Monday, June 29, 2009


Teasel watches the birds

Mrs. Beasley watches warily from under the bed

Raisin surveys from the ledge

Teasel peeks

Pebbles watches activity in the yard

A little after midnight I picked my way through the nearly dark house toward the kitchen, wanting a tylenol and a glass of water. Was it a sound or only a slight movement sensed that made me pause and look up at the ledge which runs above the fridge and defines part of the work space? Three of the cats, Teasel and the half-grown kittens, Jemima and Chester, leaned over the edge with, I imagined, smug catty grins--"Got you! We saw you first!"

A lifetime of sharing our space indoors with cats and the occaisional dog, the out of doors with horses, has taught us that not much of our "doings" goes unobserved. In the winter months when horses are fed hay and grain twice a day, Pebbles stands at the fence opposite the bedroom window alert for the merest twitch of the curtains. It is part of the daily ritual to open the window and shout, "Good morning, horse!" The first vehicle entering the driveway at the end of the workday sends her pounding from the lower pasture up to the fence in anticipation of a treat. During his 10 years our dog never missed the possiblity of a ride in the back of the truck. When the diesel motor fired up, there he was, tail wagging, when moments before you might have wondered if there was a dog anywhere about.

The cats are omni-present. Spoiled cats they are, their company tolerated during meal preparation and meal consumption. They trail us into the bathroom, dash into the closet when we get out clothes, they chat, they "help." And always they watch us, watch any movement outside the windows; they watch each other.

There is a tension involved in watching--or in being watched. My husband tells of snowmobiling one afternoon deep in the mountain forest and suddenly having the prickling sensation that he was not alone in that particular wooded meadow. Coming to a halt, he sat still on his machine, gazed around until he located the taut, still form of a mountain lion stretched at the edge of a rocky overlook--watching him. When we know ourselves watched there is a primitive wariness that something, someone, is about to pounce, to catch us out, to trip us up in our unguarded moment.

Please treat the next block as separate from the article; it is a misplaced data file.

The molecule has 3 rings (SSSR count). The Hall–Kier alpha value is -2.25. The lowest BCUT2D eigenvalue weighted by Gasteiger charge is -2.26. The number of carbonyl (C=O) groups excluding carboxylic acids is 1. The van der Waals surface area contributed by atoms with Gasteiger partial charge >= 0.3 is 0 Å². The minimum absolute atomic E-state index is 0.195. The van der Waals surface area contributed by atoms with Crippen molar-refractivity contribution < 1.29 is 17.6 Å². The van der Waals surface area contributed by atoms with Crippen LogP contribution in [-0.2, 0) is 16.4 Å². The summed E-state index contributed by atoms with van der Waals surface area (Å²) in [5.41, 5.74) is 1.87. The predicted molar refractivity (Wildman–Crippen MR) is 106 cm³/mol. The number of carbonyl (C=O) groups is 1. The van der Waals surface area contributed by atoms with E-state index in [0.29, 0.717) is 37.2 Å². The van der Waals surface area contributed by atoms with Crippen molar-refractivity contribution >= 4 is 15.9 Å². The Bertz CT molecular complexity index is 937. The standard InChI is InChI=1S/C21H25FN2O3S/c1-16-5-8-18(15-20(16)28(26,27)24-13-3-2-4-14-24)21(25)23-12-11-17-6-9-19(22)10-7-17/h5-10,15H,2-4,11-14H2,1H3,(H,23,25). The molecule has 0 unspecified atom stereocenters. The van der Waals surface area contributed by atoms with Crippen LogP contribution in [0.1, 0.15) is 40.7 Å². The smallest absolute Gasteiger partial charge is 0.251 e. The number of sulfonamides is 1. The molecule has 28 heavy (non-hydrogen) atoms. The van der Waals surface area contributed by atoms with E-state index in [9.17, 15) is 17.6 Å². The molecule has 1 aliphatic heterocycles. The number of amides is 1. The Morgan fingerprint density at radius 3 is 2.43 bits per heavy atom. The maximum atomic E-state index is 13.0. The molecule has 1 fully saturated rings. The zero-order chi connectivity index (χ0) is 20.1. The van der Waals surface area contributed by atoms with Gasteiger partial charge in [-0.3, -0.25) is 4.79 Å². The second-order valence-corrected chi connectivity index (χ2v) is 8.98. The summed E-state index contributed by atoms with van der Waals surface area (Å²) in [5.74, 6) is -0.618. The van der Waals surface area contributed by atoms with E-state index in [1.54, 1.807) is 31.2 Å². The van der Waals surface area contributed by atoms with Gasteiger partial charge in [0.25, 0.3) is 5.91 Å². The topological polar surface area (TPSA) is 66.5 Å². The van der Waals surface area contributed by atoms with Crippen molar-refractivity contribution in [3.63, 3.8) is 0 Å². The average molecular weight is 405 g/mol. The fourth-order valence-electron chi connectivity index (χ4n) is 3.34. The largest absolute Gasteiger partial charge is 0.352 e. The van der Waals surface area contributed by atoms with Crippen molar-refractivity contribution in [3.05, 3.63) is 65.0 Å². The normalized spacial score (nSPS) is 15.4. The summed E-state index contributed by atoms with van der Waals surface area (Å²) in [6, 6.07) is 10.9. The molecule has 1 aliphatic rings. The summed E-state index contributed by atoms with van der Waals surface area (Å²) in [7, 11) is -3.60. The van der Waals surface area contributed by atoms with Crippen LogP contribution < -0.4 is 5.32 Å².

We watch over children in our care. We watch fondly while a loved one sleeps, unaware of our scrutiny. Walking alone after dark we try to watch where we put our feet. Stranded in an airport, waiting for our food in a restaurant, we watch strangers, marveling at their oddity. Knowing ourselves under observation, we try for nonchalance--"stare at me, see if I care!" "Quit looking over my shoulder," we snarl at the one who hovers too closely, causing us to feel self-conscious, making us fumble a task we know perfectly well how to do.

Watching a sunrise or moonrise, watching the fleet of Mallards as they float on the pond, losing ourselves in the play of sunlight and shadow across the foothills, for a breath of time we let down our guard. Better to be the one up on the ledge, the one who observes and ponders all that is seen.


  1. It is odd isn't it that sometimes one has this knowledge of being watched even in an apparently empty landscape - a throwback to when that kind of awareness really mattered. I've always shared my life with animals and am very familiar with the sudden appearance of one who had every appearance of being in a deep sleep or totally absent seconds earlier:) Teasel is a beautiful cat - lovely picture of him/her peaking.

  2. Teasel is "Momma's Darling." She appeared outside the east window one chilly evening--a tiny lost kitten, so small that her fragile weight didn't trip the hav-a-hart-trap which we baited with a tin of tuna. I tell her that the angels scooped her up from some perilous place and dumped her down where she would be cherished.